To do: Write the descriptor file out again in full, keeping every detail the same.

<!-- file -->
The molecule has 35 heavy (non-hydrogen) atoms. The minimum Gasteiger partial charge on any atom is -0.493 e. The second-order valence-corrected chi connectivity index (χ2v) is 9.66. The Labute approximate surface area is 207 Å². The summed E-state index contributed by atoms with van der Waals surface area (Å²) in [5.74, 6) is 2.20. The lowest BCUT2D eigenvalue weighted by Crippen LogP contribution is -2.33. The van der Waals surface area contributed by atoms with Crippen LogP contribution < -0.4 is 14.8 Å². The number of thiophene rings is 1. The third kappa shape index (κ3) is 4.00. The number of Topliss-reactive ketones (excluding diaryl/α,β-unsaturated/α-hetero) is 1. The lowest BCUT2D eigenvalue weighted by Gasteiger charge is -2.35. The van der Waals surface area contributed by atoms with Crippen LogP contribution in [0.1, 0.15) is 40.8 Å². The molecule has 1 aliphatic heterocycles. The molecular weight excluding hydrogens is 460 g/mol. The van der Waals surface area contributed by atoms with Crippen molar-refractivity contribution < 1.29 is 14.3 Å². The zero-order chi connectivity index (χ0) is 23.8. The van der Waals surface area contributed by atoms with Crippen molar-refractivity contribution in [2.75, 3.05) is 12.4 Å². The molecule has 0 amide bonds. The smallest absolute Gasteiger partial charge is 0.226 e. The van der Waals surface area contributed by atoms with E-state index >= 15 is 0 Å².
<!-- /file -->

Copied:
The molecule has 35 heavy (non-hydrogen) atoms. The minimum Gasteiger partial charge on any atom is -0.493 e. The second-order valence-corrected chi connectivity index (χ2v) is 9.66. The Labute approximate surface area is 207 Å². The summed E-state index contributed by atoms with van der Waals surface area (Å²) in [5.74, 6) is 2.20. The lowest BCUT2D eigenvalue weighted by Crippen LogP contribution is -2.33. The van der Waals surface area contributed by atoms with Crippen LogP contribution < -0.4 is 14.8 Å². The number of thiophene rings is 1. The third kappa shape index (κ3) is 4.00. The number of Topliss-reactive ketones (excluding diaryl/α,β-unsaturated/α-hetero) is 1. The lowest BCUT2D eigenvalue weighted by Gasteiger charge is -2.35. The van der Waals surface area contributed by atoms with Crippen LogP contribution in [0.1, 0.15) is 40.8 Å². The molecule has 1 aliphatic heterocycles. The molecular weight excluding hydrogens is 460 g/mol. The van der Waals surface area contributed by atoms with Crippen molar-refractivity contribution < 1.29 is 14.3 Å². The zero-order chi connectivity index (χ0) is 23.8. The van der Waals surface area contributed by atoms with Crippen molar-refractivity contribution in [2.75, 3.05) is 12.4 Å². The molecule has 0 amide bonds. The smallest absolute Gasteiger partial charge is 0.226 e. The van der Waals surface area contributed by atoms with E-state index >= 15 is 0 Å².